Regardless of what you consider a rookie to be – don’t ask Donovan Mitchell – the NBA's Rookie of the Year race is annually one of the most exciting races for basketball betting fans all over the world.
The best young players showing off their current skill set as well as what’s to come usually comes down to the final month, making this market a fun and potentially lucrative long-term wager. But there’s much more involved than simply visiting the top online bookmakers and backing the top picks.
Here are six things to look for when considering betting the Rookie of the Year market.
This feels like an obvious one – that a player needs to be on the court – but consider from 2001 to 2018, 16 of 17 Rookies of the Year played 30 or more minutes per game. Half of those averaged a whopping 36 minutes or more per game, which would have ranked 14th during the 2018 season. The award winners amass counting stats – not necessarily efficient ones – meaning total minutes are crucial when backing the market.
Find a player who has an open window to both start and play big minutes each night, not just as a rotational player. The best rookies are going to have longer leashes and allowed to play through their mistakes. From 2000 to 2018, 56 rookies averaged 30 or more minutes, or 3.1 per season. Identify the players who might reach that threshold and you have a good chance of finding your Rookie of the Year winner.
Which young position has to work through his mistakes? The point guard. They’ve also got the ball in their hands, leading to more numbers (we’ll get to that later). And in a league that continues to rely more on elite and versatile point guard play, Rookie of the Year winners reflect that. Nine of 13 winners between 2005-2018 were point guards, including 5 of 7 between 2011-2018. All nine of those players averaged at least 4.0 assists, if you’re looking for a bar for your potential pick to reach.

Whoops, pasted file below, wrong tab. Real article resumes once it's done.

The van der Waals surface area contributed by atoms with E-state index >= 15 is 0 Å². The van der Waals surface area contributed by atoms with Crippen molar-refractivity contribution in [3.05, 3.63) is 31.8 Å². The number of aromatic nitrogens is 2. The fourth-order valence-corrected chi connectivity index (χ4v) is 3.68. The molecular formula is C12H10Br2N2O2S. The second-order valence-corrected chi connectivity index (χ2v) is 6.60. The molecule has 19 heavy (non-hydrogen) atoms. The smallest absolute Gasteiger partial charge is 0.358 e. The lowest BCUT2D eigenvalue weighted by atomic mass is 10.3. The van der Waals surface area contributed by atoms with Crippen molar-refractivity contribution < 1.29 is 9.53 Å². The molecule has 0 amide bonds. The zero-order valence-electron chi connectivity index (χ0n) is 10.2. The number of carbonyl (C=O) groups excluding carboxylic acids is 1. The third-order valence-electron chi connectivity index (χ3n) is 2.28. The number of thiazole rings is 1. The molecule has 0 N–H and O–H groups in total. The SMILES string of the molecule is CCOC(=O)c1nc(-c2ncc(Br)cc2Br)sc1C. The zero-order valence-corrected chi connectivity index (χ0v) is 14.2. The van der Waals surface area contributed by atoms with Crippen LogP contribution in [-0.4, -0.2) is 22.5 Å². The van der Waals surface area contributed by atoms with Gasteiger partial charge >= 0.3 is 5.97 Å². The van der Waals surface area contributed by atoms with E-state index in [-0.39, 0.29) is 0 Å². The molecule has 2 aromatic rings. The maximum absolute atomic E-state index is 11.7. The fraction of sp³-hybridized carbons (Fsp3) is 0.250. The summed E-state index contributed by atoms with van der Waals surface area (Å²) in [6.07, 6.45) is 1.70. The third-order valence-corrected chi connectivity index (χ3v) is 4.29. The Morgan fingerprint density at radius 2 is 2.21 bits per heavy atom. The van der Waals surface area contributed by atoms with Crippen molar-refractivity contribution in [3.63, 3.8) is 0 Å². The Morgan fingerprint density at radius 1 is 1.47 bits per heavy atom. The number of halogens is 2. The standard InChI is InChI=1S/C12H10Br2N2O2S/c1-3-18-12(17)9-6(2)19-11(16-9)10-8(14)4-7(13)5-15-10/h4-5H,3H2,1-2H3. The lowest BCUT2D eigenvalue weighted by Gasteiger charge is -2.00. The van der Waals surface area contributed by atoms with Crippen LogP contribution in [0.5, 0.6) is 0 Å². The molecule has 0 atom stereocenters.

There’s no real correlation with the Rookie of the Year winner and where he was drafted. From 1999 to 2018 the winners have come from picks 1, 2, 3, 4, 5, 6, 9, 11, and 36 (Malcolm Brogdon is the outlier to end all outliers).But beginning with LeBron James in 2003-04 and going till 2018, seven of the 15 winners were the No. 1 pick (Simmons, Towns, Wiggins, Irving, Griffin, Rose, James). Two others were the No. 2 pick (Okfaor, Durant), meaning 60 percent of the Rookies of the Year came from the Nos. 1 and 2 slots. This shouldn’t be shocking, given they’re the most talented players in the class.
We told you minutes matter. And when you play more minutes, you have more opportunities to score points. That’s big, because 12 of the 18 Rookies of the Year between 2000 and 2018 led their class in scoring. The other six finished second, second, third, third, third and fifth (again, thanks Malcolm Brogdon). That’s an average of 1.6 where Rookies of the Year finished in scoring.
Because efficiency is rarely taken into account, and most times the best rookies play for the worst teams – so team record doesn’t really matter – high scoring totals stand out. Consider that when making a play.
That’s great if you believe a rookie center can come in and be a defensive threat from Day 1 and make an impact on that end of the floor. It just probably isn’t going to result in a Rookie of the Year award. Make sure your pick has the potential to score with the best in his class.
Ben Simmons (2018, Sixers) and Malcolm Brogdon (2017, Bucks) played for above-.500 teams. That ended a rather long trend that we believe will begin again sooner than later. And that’s seven Rookie of the Year winners from 2011 to 2018 played for teams that won an average of 25.7 games; the “best” team of those seven won 33 games (Damian Lillard’s 2013 Blazers).
Prior to the 2017 and 2018 seasons, you had to go back to the 2003 Phoenix Suns and Amare Stoudemire to find a Rookie of the Year award winner on a winning team. Those past two years had odd circumstances, too: Simmons was in his second NBA season and playing for a Sixers team that was ready to contend; Brogdon was a second-round pick in a wildly disappointing rookie class. Expect the losing trend to begin again soon.
Rookies of the Year need to have the perfect situation, with ample playing time, enough of a supporting cast to help his numbers but not enough to detract in other areas. But Rookies of the Year in the NBA also have sustained success.
There’s rarely a flash in the pan. From 1992 to 2013, all but five of the 24 Rookie of the Year winners went to at least two All-Star Games. So it’s important to consider which players will succeed in Year 1, but you’ll also want to find players you believe can become All-Stars in the long-term.
Now that you've got the basics down for betting the Rookie of the Year market, lets check out the MVP market.
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